Race Equity Caucus marks YUFA's 40th anniversary


In celebration of YUFA's 40th anniversary, YUFA and the Race Equity Caucus are honoured to present a public lecture by esteemed critical race scholar, Dr. Malinda S. Smith from the University of Alberta.

Toward an Anti-Racist University:
Racial (In)Equity, Intersectionality, and the Social Injustice of Sameness

A public lecture by Dr. Malinda S. Smith,
Department of Political Science, University of Alberta

The Race Equity Caucus (REC), which represents racialized full-time faculty at York University, aims to engage in critical discussions and develop meaningful approaches to advancing race equity for racialized faculty in the areas of teaching, research, and administrative service. Historically, REC has been instrumental in raising concerns around race equity within the context of YUFA's governance, workload, bargaining, and the broader socio-political and institutional spheres that condition our lives at York University.

YUFA and REC hope that you will join us on November 18 to engage in important discussions about equity at York. Please note the public lecture is open to all faculty, students, and staff. The full details are listed below.

Public lecture
Friday, November 18
2:30 p.m. to 4:30 p.m.
152 Founders College
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An abstract of the lecture and a short biography of Dr. Smith are included below.

The lecture will be followed by a private reception, featuring Dr. Smith as a special guest.

Private reception
Friday, November 18
4:30 p.m. to 6:30 p.m.
Schulich Private Dining Hall
Schilich School of Business

Please note: Admission to the reception will be limited to the first 80 YUFA members who RSVP by Wednesday, November 9 to [email protected] (subject line: RSVP reception).


Toward an Anti-Racist University: Racial (In)Equity, Intersectionality, and the Social Injustice of Sameness

Dr. Malinda S. Smith
Professor, Political Science, University of Alberta

Over the past three decades Canadian university equity policies, practices, and priorities have largely ignored Indigenous peoples and 'visible' or racialized minorities. Compelling equity critiques have focused on under-representation in hiring, promotion, curriculum, and leadership. Less attention has been paid to homophily, cultural cloning, and the preference for sameness that produce over-representation and white normativity across major institutions. It's 2016, but white people constitute 96% of judges (Tutton, 2016), 93% of corporate boards (McFarland, 2014), 86.4% of MPs (Tulley, 2015), and 82% of university professors (CAUT, 2010). Prompted by the Truth and Reconciliation Commission, most universities are addressing Indigenous peoples, who remain "largely absent from the ranks of the professoriate" and curriculum, but to-date they remain silent on the "overwhelmingly white and male" (CAUT, 2010) academy. Despite needed attention to gender inequity, an "intersectionality failure" (Crenshaw) persists, leading to universities' gender parity initiatives privileging white women, and to gender diverse but all-white university leadership teams (Smith, 2016).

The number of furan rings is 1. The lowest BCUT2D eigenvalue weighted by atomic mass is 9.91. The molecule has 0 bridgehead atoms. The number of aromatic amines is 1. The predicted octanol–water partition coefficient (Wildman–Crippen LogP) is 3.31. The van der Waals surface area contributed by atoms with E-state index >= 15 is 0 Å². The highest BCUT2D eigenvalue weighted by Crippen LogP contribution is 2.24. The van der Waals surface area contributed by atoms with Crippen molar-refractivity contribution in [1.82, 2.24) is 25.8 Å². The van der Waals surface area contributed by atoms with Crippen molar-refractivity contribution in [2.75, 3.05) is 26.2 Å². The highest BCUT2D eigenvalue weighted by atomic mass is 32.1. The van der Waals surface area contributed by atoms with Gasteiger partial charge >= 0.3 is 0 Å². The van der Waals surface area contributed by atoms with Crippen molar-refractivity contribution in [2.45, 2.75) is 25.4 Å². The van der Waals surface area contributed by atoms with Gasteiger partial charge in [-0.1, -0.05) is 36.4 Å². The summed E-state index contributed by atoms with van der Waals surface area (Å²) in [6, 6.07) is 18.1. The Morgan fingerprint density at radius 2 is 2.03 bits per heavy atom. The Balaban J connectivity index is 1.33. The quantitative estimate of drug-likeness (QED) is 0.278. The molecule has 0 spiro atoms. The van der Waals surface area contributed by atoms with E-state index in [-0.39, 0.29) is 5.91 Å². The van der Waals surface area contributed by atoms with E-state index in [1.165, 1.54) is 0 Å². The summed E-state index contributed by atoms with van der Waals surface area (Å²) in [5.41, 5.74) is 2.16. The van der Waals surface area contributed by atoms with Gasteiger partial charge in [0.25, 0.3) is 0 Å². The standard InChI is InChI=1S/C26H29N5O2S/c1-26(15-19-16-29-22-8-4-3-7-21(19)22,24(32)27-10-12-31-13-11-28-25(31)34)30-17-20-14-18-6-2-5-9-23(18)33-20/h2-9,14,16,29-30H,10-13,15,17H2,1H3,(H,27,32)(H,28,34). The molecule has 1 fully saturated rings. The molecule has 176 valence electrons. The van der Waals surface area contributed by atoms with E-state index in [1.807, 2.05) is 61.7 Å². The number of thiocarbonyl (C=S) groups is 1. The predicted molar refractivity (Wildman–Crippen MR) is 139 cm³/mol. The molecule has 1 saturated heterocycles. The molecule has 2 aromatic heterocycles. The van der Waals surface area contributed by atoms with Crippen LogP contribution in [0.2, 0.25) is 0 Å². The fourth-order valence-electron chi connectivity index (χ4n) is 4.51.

Deploying a critical race and intersectional feminist analysis, this presentation explores three areas: first, drawing on original data, show how equity and diversity have become diversifying whiteness projects that ignore structural barriers and unconscious biases that exclude racialized minorities; second, the dividing practices that simultaneously privilege and marginalize specific equity groups, thereby leading to the production of inequity among equity-seeking groups; and, third, speak to the often unspeakable roles played by mobbing, microaggressions, and hostile workplaces on the lives of Indigenous and racialized scholars and scholarship. The presentation concludes with some ideas for engendering an anti-racist university.


Dr. Malinda S. Smith is a Full Professor in the Department of Political Science at the University of Alberta, where she teaches and researches in the areas of International Relations, critical race theory, social justice, and globalization and resistance. She is the coauthor (with F. Henry, E. Dua, C. James, et al) of the forthcoming book, The Equity Myth: Racialization and Indigeneity at Canadian Universities (UBC Press); editor of three books, including Securing Africa: Post-9/11 Discourses on Terrorism (Ashgate 2010); and co-editor of two books, including (with Janine Brodie and Sandra Rein), Critical Concepts: An Introduction to Politics (Pearson, 2013); and (with Sherene Razack and Sunera Thobani) of States of Race: Critical Race Feminism (BTL 2010). Dr. Smith is the President of the Academic Women’s Association at the University of Alberta, and serves on the university's Employment Equity Advisory Committee. She is also the recipient of the 2016 HSBC Community Contributor of the Year Award and the 2015 CAUT Equity Award.